But once we started riding, our guides began to understand the appeal as they watched our faces light up and crack into laughter while we hurtled up and down the tracks. Our nimble support crew ran down mountainsides at breakneck speeds alongside us, while shepherd children wearing animal skins scrambled their way up in a Spiderman fashion. It was silly of me to expect my bike to be any match for people who grew up running on almost vertical slopes. At the end of our first day, we all understood each other much better.
Ethiopia is a diverse nation. Its population of 95 million is made up of 80 different cultures, all with their own codes and languages. Ethiopia suffered a five-year Italian military occupation under Mussolini, but it has never been colonised, a fact that its people are fiercely proud of. The country, which is known as ‘the cradle of humanity’, gave us ‘Lucy’, a 3.2 million-year-old human fossil, whose discovery rewrote the story of human evolution. And imagine how much grumpier the world would be without coffee! Although still listed by the UN as one of the world’s poorest nations, Ethiopia is rich in history, uniqueness, culture and characters.
Along with our runner guides, we have a cheery cook who is so serious about his job that he brought a uniform of chef whites with him to add a dollop of glamour to our extremely basic cooking facilities. Even more surprising are the armed men who guard us and our bikes day and night. They are smiley, fatherly gentlemen who were soldiers in the 1974-1991 Ethiopian Civil War. Luckily, on our trip, their duties only involve chucking a few stones at barking, howling, after-dark animal prowlers so that we can get a full night’s sleep. I couldn’t get to the bottom of why their weapons were necessary. My first thought was that we might stumble across a poacher or an over-zealous baboon. But more likely, it was to provide employment for locals, and peace of mind for us.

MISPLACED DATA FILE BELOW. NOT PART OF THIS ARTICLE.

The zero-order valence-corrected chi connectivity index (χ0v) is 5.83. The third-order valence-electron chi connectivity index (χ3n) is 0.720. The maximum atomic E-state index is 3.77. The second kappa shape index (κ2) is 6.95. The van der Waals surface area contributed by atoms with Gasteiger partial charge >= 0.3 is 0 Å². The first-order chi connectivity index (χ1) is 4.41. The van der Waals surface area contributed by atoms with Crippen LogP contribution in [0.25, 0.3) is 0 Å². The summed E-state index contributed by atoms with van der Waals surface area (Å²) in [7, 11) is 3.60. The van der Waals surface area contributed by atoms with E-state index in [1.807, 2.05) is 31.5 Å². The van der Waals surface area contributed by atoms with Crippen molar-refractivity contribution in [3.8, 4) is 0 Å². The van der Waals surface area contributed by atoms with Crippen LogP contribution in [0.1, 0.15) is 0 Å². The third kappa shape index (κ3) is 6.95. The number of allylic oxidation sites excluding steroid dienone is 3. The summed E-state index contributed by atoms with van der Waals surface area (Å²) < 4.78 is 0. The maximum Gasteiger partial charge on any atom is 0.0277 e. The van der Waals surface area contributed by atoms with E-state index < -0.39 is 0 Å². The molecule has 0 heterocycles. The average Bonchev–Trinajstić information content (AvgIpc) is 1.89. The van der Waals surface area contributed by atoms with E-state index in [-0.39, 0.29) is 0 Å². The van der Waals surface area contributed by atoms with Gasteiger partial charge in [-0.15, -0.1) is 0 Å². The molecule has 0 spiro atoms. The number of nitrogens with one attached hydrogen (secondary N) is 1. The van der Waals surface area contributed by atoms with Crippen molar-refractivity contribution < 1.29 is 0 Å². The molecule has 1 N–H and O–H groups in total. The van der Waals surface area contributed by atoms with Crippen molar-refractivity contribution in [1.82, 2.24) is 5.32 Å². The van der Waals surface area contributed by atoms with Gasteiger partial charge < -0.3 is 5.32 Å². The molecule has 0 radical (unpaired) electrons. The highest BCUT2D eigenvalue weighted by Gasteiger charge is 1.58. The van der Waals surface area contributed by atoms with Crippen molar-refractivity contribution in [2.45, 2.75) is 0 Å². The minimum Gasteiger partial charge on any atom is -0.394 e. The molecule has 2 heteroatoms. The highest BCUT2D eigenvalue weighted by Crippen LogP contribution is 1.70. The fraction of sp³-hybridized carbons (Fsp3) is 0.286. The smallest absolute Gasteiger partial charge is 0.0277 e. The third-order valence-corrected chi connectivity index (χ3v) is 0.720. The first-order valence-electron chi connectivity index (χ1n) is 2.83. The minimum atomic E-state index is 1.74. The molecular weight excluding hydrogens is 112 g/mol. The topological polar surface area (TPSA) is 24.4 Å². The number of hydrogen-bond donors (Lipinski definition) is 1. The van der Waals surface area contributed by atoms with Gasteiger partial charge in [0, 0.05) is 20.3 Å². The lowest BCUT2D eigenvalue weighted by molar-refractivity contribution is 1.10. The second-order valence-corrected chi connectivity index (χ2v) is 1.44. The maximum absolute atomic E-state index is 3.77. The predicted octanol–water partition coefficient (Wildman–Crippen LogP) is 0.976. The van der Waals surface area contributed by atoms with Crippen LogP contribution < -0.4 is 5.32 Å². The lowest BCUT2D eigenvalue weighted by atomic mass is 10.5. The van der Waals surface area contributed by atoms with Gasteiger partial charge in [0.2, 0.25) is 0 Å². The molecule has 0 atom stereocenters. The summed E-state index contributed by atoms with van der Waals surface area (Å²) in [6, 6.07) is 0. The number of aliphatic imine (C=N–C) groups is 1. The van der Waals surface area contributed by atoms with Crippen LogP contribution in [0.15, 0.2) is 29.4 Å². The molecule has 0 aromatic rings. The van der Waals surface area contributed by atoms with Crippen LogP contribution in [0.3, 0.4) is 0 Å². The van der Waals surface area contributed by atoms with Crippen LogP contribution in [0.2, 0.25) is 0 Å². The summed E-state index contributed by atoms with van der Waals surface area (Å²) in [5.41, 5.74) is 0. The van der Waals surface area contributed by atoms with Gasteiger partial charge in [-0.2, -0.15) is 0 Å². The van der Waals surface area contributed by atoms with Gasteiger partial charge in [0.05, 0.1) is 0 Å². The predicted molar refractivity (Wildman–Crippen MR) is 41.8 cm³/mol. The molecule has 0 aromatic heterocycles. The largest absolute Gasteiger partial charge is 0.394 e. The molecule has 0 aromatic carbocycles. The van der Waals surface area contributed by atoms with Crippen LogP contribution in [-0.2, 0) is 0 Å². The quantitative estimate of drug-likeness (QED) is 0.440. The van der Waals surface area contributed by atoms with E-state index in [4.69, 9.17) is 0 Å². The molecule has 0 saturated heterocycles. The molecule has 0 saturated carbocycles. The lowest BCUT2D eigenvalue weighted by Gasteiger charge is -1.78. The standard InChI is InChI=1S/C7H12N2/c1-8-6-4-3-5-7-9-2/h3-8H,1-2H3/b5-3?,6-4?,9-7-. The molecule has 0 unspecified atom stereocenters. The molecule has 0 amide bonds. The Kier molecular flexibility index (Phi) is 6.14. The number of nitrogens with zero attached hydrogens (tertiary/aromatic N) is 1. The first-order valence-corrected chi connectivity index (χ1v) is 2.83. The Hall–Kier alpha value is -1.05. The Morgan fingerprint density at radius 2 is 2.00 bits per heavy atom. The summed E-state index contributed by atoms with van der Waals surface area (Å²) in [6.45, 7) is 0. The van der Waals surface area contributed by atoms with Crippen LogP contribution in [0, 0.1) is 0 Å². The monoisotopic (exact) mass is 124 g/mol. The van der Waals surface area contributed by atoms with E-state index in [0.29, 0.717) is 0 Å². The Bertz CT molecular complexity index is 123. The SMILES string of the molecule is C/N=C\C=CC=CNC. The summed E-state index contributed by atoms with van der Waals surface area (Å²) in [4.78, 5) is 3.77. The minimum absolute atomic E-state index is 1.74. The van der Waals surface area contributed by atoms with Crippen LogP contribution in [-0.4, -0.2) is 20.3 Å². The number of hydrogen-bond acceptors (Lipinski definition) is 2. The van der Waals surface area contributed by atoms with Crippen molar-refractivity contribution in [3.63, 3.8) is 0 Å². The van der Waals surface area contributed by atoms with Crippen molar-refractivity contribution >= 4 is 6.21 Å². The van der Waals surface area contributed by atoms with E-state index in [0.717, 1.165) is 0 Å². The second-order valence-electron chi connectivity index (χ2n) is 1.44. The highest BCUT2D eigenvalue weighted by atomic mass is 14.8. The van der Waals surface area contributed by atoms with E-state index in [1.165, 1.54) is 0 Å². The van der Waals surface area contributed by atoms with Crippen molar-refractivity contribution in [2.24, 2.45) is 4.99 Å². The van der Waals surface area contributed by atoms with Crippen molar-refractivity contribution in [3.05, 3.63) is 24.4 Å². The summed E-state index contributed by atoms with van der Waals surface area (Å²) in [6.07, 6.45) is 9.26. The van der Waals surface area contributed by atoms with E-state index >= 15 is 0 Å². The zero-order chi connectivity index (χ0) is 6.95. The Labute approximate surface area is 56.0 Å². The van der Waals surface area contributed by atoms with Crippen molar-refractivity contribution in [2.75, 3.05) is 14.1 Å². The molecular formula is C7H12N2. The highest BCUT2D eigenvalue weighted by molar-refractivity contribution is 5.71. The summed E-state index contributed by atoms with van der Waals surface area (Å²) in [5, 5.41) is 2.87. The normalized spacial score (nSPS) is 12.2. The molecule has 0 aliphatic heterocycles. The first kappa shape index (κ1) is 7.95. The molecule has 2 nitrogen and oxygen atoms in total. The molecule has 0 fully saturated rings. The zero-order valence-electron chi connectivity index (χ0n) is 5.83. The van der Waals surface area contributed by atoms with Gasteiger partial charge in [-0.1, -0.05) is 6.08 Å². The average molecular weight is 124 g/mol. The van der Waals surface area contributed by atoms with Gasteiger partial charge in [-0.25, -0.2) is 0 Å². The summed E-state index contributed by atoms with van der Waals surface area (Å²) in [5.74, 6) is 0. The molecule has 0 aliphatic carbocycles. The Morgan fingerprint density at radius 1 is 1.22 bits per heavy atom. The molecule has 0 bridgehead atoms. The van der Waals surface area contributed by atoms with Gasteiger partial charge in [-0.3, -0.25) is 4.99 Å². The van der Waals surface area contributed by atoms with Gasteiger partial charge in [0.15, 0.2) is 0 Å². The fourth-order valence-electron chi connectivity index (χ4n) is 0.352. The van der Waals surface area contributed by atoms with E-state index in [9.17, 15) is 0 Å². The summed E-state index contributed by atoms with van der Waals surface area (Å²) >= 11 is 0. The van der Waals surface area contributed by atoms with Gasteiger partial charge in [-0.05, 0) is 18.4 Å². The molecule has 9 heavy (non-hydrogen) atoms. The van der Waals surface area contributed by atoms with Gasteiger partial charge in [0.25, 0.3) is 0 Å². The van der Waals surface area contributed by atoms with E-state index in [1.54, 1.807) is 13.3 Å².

Whatever the reason, I knew their guns wouldn’t be used to fend off the two rare, protected species that live in this area: the Simien Fox (actually a wolf), or the Walia ibex, a goat with enormous horns, which is only found in these mountains. These species are two of the reasons the Simien Mountains earned a prestigious place on UNESCOs first list of 12 natural World Heritage sites in 1978.
Sightings of the more-common Gelada Baboon are almost guaranteed along this route. A couple of troops of these grass-eating primates ignored me as I rode out of the billowing mist onto their tufted foraging ground. I stopped to watch them meandering between giant lobelia plants that grow up to five metres tall. ‘They’re very sociable,’ Getch explained. I’m not sure what ‘sociable’ meant, or why the Gelada need such enormous sharp teeth for eating grass. I wasn’t keen to be the first to test the bike-baboon relationship so thought it best to push on.
On the rest of the trip, we will swim in rock pools, shower in waterfalls, immerse ourselves in life along the route and sing and dance with villagers. The sun will set, the moon will rise and I’ll sup Saint George’s beer with locals by firelight. I’ll reminisce about the day’s mountain biking with my fellow riders, before planning the next. I’ll say goodnight to the stars, zip up my tent and dream about more tracks. Mother Nature has plenty more magic moments in store.
Tracey Croke is a Sydney-based travel journalist originally from Manchester, UK, who likes roughty-toughty travel, off-track adventure and exploring with her bike. Her quest for a good travel story has involved venturing into post-conflict Afghanistan, sleeping in a swag next to a croc-infested billabong and having her smalls rummaged through with the muzzle of a Kalashnikov.
This expedition was organised by Secret Compass